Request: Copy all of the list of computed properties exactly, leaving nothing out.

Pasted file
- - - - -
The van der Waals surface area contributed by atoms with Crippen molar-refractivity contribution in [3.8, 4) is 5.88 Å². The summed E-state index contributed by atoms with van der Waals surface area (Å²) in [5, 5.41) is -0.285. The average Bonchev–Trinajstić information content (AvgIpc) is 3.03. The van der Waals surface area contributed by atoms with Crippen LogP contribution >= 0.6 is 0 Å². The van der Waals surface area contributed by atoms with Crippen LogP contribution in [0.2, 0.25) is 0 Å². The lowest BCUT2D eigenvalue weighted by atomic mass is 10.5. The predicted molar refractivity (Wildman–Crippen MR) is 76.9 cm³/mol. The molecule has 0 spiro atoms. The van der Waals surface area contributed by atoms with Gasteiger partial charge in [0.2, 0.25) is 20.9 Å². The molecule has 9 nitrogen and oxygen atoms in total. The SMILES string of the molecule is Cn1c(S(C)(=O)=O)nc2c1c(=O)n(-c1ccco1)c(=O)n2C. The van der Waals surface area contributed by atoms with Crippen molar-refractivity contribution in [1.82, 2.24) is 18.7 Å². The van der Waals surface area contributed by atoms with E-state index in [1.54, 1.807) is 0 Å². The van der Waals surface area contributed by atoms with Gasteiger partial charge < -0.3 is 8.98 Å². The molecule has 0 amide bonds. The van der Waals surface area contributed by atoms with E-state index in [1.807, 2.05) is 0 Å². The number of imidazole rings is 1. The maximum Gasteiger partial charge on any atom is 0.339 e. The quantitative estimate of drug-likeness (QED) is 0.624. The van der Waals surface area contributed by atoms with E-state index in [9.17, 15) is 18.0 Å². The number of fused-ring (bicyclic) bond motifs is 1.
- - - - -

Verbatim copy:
The van der Waals surface area contributed by atoms with Crippen molar-refractivity contribution in [3.8, 4) is 5.88 Å². The summed E-state index contributed by atoms with van der Waals surface area (Å²) in [5, 5.41) is -0.285. The average Bonchev–Trinajstić information content (AvgIpc) is 3.03. The van der Waals surface area contributed by atoms with Crippen LogP contribution >= 0.6 is 0 Å². The van der Waals surface area contributed by atoms with Crippen LogP contribution in [0.2, 0.25) is 0 Å². The lowest BCUT2D eigenvalue weighted by atomic mass is 10.5. The predicted molar refractivity (Wildman–Crippen MR) is 76.9 cm³/mol. The molecule has 0 spiro atoms. The van der Waals surface area contributed by atoms with Gasteiger partial charge in [0.2, 0.25) is 20.9 Å². The molecule has 9 nitrogen and oxygen atoms in total. The SMILES string of the molecule is Cn1c(S(C)(=O)=O)nc2c1c(=O)n(-c1ccco1)c(=O)n2C. The van der Waals surface area contributed by atoms with Crippen molar-refractivity contribution in [1.82, 2.24) is 18.7 Å². The van der Waals surface area contributed by atoms with E-state index in [1.54, 1.807) is 0 Å². The van der Waals surface area contributed by atoms with Gasteiger partial charge < -0.3 is 8.98 Å². The molecule has 0 amide bonds. The van der Waals surface area contributed by atoms with E-state index in [1.807, 2.05) is 0 Å². The number of imidazole rings is 1. The maximum Gasteiger partial charge on any atom is 0.339 e. The quantitative estimate of drug-likeness (QED) is 0.624. The van der Waals surface area contributed by atoms with E-state index in [9.17, 15) is 18.0 Å². The number of fused-ring (bicyclic) bond motifs is 1.